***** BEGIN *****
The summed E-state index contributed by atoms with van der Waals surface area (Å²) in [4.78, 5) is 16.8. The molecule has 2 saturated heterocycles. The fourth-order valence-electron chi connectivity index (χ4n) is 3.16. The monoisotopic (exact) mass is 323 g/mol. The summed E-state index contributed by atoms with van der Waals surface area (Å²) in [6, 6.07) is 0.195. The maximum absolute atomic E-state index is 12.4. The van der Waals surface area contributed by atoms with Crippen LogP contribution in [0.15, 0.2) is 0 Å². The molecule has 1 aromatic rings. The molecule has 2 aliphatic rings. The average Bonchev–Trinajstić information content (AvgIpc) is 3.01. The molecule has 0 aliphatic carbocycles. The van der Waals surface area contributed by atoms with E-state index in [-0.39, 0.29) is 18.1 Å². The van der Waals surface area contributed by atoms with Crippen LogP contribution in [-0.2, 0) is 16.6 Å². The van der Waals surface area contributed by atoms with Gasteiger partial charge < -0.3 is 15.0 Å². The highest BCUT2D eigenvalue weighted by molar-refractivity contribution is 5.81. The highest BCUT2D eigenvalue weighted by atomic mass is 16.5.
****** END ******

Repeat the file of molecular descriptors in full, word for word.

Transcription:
The summed E-state index contributed by atoms with van der Waals surface area (Å²) in [4.78, 5) is 16.8. The molecule has 2 saturated heterocycles. The fourth-order valence-electron chi connectivity index (χ4n) is 3.16. The monoisotopic (exact) mass is 323 g/mol. The summed E-state index contributed by atoms with van der Waals surface area (Å²) in [6, 6.07) is 0.195. The maximum absolute atomic E-state index is 12.4. The van der Waals surface area contributed by atoms with Crippen LogP contribution in [0.15, 0.2) is 0 Å². The molecule has 1 aromatic rings. The molecule has 2 aliphatic rings. The average Bonchev–Trinajstić information content (AvgIpc) is 3.01. The molecule has 0 aliphatic carbocycles. The van der Waals surface area contributed by atoms with E-state index in [-0.39, 0.29) is 18.1 Å². The van der Waals surface area contributed by atoms with Crippen LogP contribution in [-0.2, 0) is 16.6 Å². The van der Waals surface area contributed by atoms with Gasteiger partial charge < -0.3 is 15.0 Å². The highest BCUT2D eigenvalue weighted by molar-refractivity contribution is 5.81. The highest BCUT2D eigenvalue weighted by atomic mass is 16.5.